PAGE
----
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How to properly get rid of ticks and avoid getting bit in the first place

Deer ticks, also known as black-legged ticks, are on the rise in Manitoba.
Deer ticks, also known as black-legged ticks, are on the rise in Manitoba. AP Photo / Victoria Arocho

As the weather continues to warm up and people head off to campgrounds, you’re going to want to keep a lookout for ticks.

Wood ticks are already out in forested areas, and some black-legged ticks (aka deer ticks, they’re the bad ones) have been spotted.

If you go for a stroll through the woods, Manitoba Health wants you to check yourself or get someone elsewhen you get out.

“Only about 30 per cent of people actually realize they got bit. That’s not so good,” explains Dr. Richard Rusk, medical officer of health for communicable diseases. “Classic symptoms are rashes, fever, muscle aches, joint aches, you’re feeling pretty lousy, like you have the flu but without any coughing. If you notice any of these, see your physician right away.”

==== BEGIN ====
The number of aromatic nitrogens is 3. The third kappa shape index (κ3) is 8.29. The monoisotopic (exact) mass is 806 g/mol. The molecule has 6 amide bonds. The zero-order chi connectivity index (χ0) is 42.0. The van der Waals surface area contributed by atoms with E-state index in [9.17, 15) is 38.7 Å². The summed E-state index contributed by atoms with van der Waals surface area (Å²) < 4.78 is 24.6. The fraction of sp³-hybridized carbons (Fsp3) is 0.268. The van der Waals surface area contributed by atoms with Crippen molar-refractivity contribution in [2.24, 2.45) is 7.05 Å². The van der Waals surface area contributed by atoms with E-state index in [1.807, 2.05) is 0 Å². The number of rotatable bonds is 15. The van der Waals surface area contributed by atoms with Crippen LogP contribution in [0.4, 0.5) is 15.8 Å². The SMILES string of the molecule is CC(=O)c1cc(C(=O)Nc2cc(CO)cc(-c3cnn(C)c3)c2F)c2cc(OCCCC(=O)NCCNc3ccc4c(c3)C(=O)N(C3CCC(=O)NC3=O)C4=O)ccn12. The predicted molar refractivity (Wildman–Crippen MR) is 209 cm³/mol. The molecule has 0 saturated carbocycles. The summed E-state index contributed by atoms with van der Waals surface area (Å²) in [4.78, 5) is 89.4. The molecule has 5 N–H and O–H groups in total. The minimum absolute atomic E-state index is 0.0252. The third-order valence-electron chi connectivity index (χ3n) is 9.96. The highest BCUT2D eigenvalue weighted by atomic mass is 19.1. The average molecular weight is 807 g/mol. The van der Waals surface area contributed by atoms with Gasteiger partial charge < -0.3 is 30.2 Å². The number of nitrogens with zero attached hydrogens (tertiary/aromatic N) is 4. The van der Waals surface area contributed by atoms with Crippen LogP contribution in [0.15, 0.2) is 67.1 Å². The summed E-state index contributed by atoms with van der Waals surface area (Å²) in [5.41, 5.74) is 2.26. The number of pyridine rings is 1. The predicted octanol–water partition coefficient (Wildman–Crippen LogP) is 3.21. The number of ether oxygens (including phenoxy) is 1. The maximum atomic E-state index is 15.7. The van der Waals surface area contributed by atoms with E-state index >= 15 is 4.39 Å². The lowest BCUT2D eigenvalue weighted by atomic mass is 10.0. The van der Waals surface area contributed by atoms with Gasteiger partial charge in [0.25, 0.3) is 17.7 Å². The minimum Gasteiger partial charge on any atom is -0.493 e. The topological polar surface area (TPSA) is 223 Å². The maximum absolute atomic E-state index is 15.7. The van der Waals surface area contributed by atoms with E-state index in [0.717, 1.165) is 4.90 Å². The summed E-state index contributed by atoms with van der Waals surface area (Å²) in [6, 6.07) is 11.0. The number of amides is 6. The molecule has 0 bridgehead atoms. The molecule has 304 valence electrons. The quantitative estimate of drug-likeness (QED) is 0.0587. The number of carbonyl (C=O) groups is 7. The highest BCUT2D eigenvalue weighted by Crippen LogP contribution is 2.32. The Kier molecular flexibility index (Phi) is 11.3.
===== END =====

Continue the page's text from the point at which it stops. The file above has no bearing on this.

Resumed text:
Dr. Rusk says the only proper way to get rid of a tick if you spot one on you is to use tweezers. The University of Manitoba made a great demonstration video which you can watch here.

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As for other tick removal theories, Dr. Rusk says those are filled with risk.

“There are people that put a match to them or cover them with Vaseline or some peppermint oil. The risk there is that if that deer tick is actually carrying the bacteria, you’re giving it a chance to pass that bacteria onto you.”

Dr. Rusk advises that you could entice the tick to regurgitate the bacteria into you by removing it improperly.

If you’re heading into the woods, you can wear light-coloured clothing that covers up the skin so you can better see any ticks that climb aboard. You can also tuck your pants into your socks or use DEET.